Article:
painting over high gloss varnish


  #1  
Old 03-31-01, 06:34 PM
Mark B
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I'm planning on painting over some wood trim that has been coated with glossy varnish in the past. Would there be any problem painting over it directly, after sanding and cleaning, with a gloss latex enamel? Do I need to prime it first? Thanks.
 
  #2  
Old 03-31-01, 09:25 PM
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For proper adhesion I suggest cleaning, lightly sanding with a 220 grit sandpaper, putty where needed, and priming with an oil based primer, such as kilz. Lightly sanding again, clean away dust and caulk where needed with a PAINTABLE latex caulk, when dry paint 2 coats of quality trim paint, I prefer oil based but latex will adhere at this point, just won't be as durable.
 
  #3  
Old 03-31-01, 10:07 PM
Sonnie Layne
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Hi Mark,
Chip is right, you do need to prime it after prepping. I've found Benjamin Moore's QD-30 an excellent alkyd underbody. Dries in an hour, yet is oil based and sands like a dream!! Kilz is a good product as well, I use it where needed, but isn't as friendly to sandpaper.

Good Luck

Sonnie
 
  #4  
Old 04-01-01, 07:19 AM
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Hi Sonnie, yes there are undercoaters that sand easier than kilz, but since more people are familiar with Kilz and is more widely available is the reason I recomended it, that and the fact that the existing surface is already sealed and will be fairly smooth after sanding prior to priming. I myself use white lacquer undercoater(mostly for bare wood), talk about smooth sanding, but since it must be sprayed, I do not recomend for the DIYer. Have you ever tried Seals-All, it has better sanding qualities than Kilz also.

Good point and welcome aboard

BTW, I live in N. Texas and your name sounds familiar, you ever do any work up in the Texome region?
 
  #5  
Old 04-01-01, 11:23 AM
Sonnie Layne
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Lacquer is a wonderful material. I do understand your referring to KILZ for the reason you stated. Like you I'm a stickler for product selection. Just seems like every other person leaving Home Depot nowdays has a five gallon bucket of KILZ in their basket. It's pretty good stuff and at the time of it's inception or release to the market it was about the hottest stuff going, eh?

I'm familiar with the sanding properties of lacquer, but haven't used Seals-All. I guess my current favorite sealer is white shellac. I'm experimenting with growing my own from raw product and am extremely impressed with the difference from ready made shellac. If you haven't visited yet, log on to http://www.shellac.net it's a fun place and very educational.

Texoma, no, but I used to live around Texarkana. Owned a commercial greenhouse operation there and had customers as far west as Clarksville. Also did a fair amount of construction in TXK area, so maybe that's where it came from. You get any fishing done in that little pond you got there? hehe Nice water, tho' I've only been there twice as a kid.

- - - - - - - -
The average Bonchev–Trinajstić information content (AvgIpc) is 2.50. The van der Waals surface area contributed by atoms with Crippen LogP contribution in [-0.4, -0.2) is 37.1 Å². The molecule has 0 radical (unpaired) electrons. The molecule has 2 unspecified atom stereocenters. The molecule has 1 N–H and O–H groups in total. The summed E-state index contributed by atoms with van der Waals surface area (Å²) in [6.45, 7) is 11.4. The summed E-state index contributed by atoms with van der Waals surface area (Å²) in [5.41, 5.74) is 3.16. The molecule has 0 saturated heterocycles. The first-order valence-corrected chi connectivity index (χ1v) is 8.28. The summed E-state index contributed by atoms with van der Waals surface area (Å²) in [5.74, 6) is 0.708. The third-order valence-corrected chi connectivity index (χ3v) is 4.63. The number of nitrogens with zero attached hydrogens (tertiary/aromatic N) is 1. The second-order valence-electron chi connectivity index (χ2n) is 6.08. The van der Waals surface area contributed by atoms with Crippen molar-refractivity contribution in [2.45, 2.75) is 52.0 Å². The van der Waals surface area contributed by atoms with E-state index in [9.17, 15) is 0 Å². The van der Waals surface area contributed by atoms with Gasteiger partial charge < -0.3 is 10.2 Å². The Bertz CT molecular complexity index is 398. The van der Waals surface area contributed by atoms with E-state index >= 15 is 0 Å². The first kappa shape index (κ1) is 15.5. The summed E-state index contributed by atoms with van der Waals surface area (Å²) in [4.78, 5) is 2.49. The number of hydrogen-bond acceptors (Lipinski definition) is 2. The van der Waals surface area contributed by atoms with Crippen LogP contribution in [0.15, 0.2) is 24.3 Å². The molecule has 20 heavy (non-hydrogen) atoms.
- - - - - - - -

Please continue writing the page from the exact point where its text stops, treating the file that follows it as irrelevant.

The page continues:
best regards,

Sonnie
 
  #6  
Old 04-01-01, 05:34 PM
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Oops, I spelled Texoma wrong, oh well. Yes it is quite a pond, that is what we call it, The Pond. Actually it is about 84,000 acres and the fishing is good if you know where to go.

I must be thinking of another Sonnie, sure does sound familiar though, I am going to check out that shellac site, good day.
 
  #7  
Old 04-05-01, 09:06 PM
Mark B
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Thanks guys

Thanks Chipfo and Sonnie. I sanded and primed as you said, since a lot of the varnish was put on poorly and had lots of drips and roughness. I had hoped to avoid priming, but I AM one of those that walked out of Home Depot last month with a big ol' bucket of Kilz primer, which goes a LONG WAY in a small house like mine! Always looking to reduce my work on these projects, but everything looks great now that I'm done. Glad you guys are available to respond.

Mark
 
  #8  
Old 04-05-01, 09:34 PM
Sonnie Layne
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Great job, Mark...

nothing like doing it right. By the way, if that trim is 6" or more as it often is in older homes, buy yourself a whizz roller, 4" wide. Roll the finish coat on a section at a time, then brush it out smooth. Big time saver. Little expense. And another tip... when you're painting with semi-/or gloss latex, don't let your brush get back into paint that's become even slightly tacky (5-10 minutes). The paint will never "level" and flow out brush marks. Add floetrol (tm) to the paint at about 1 pint per gal paint. Buy a good, full, poly/nylon brush with plenty of flex and a thick heel and you'll do better than most guys in my area who get paid for doing what they don't do.

Don't hesitate to ask other questions.

Regards,

Sonnie
http://www.sonnielayne.com
 
 

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